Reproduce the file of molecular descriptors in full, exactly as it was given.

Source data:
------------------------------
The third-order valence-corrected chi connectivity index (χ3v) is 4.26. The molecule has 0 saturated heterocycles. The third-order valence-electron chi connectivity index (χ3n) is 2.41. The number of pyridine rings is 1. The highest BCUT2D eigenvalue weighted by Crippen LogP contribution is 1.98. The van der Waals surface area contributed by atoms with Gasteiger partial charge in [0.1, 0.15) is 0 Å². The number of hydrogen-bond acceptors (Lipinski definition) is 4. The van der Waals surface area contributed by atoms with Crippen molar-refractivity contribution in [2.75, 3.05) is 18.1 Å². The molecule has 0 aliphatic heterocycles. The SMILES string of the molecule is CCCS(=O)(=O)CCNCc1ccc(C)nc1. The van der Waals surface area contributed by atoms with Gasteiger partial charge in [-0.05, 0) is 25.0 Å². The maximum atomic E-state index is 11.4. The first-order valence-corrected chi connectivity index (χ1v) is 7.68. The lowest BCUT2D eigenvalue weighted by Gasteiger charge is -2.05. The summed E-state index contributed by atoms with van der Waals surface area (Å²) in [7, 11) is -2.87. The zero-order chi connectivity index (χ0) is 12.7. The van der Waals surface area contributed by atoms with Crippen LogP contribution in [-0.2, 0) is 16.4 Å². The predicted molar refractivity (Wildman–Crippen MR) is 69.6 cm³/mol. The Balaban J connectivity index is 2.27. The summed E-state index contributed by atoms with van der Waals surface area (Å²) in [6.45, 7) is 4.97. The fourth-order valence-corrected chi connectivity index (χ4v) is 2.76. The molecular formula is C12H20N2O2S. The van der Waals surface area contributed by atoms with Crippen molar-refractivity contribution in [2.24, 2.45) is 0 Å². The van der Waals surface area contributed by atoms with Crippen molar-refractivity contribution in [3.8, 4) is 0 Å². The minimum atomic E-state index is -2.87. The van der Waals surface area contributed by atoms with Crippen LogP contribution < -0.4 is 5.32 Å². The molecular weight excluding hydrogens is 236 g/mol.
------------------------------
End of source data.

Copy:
The third-order valence-corrected chi connectivity index (χ3v) is 4.26. The molecule has 0 saturated heterocycles. The third-order valence-electron chi connectivity index (χ3n) is 2.41. The number of pyridine rings is 1. The highest BCUT2D eigenvalue weighted by Crippen LogP contribution is 1.98. The van der Waals surface area contributed by atoms with Gasteiger partial charge in [0.1, 0.15) is 0 Å². The number of hydrogen-bond acceptors (Lipinski definition) is 4. The van der Waals surface area contributed by atoms with Crippen molar-refractivity contribution in [2.75, 3.05) is 18.1 Å². The molecule has 0 aliphatic heterocycles. The SMILES string of the molecule is CCCS(=O)(=O)CCNCc1ccc(C)nc1. The van der Waals surface area contributed by atoms with Gasteiger partial charge in [-0.05, 0) is 25.0 Å². The maximum atomic E-state index is 11.4. The first-order valence-corrected chi connectivity index (χ1v) is 7.68. The lowest BCUT2D eigenvalue weighted by Gasteiger charge is -2.05. The summed E-state index contributed by atoms with van der Waals surface area (Å²) in [7, 11) is -2.87. The zero-order chi connectivity index (χ0) is 12.7. The van der Waals surface area contributed by atoms with Crippen LogP contribution in [-0.2, 0) is 16.4 Å². The predicted molar refractivity (Wildman–Crippen MR) is 69.6 cm³/mol. The Balaban J connectivity index is 2.27. The summed E-state index contributed by atoms with van der Waals surface area (Å²) in [6.45, 7) is 4.97. The fourth-order valence-corrected chi connectivity index (χ4v) is 2.76. The molecular formula is C12H20N2O2S. The van der Waals surface area contributed by atoms with Crippen molar-refractivity contribution in [2.24, 2.45) is 0 Å². The van der Waals surface area contributed by atoms with Crippen molar-refractivity contribution in [3.8, 4) is 0 Å². The minimum atomic E-state index is -2.87. The van der Waals surface area contributed by atoms with Crippen LogP contribution < -0.4 is 5.32 Å². The molecular weight excluding hydrogens is 236 g/mol.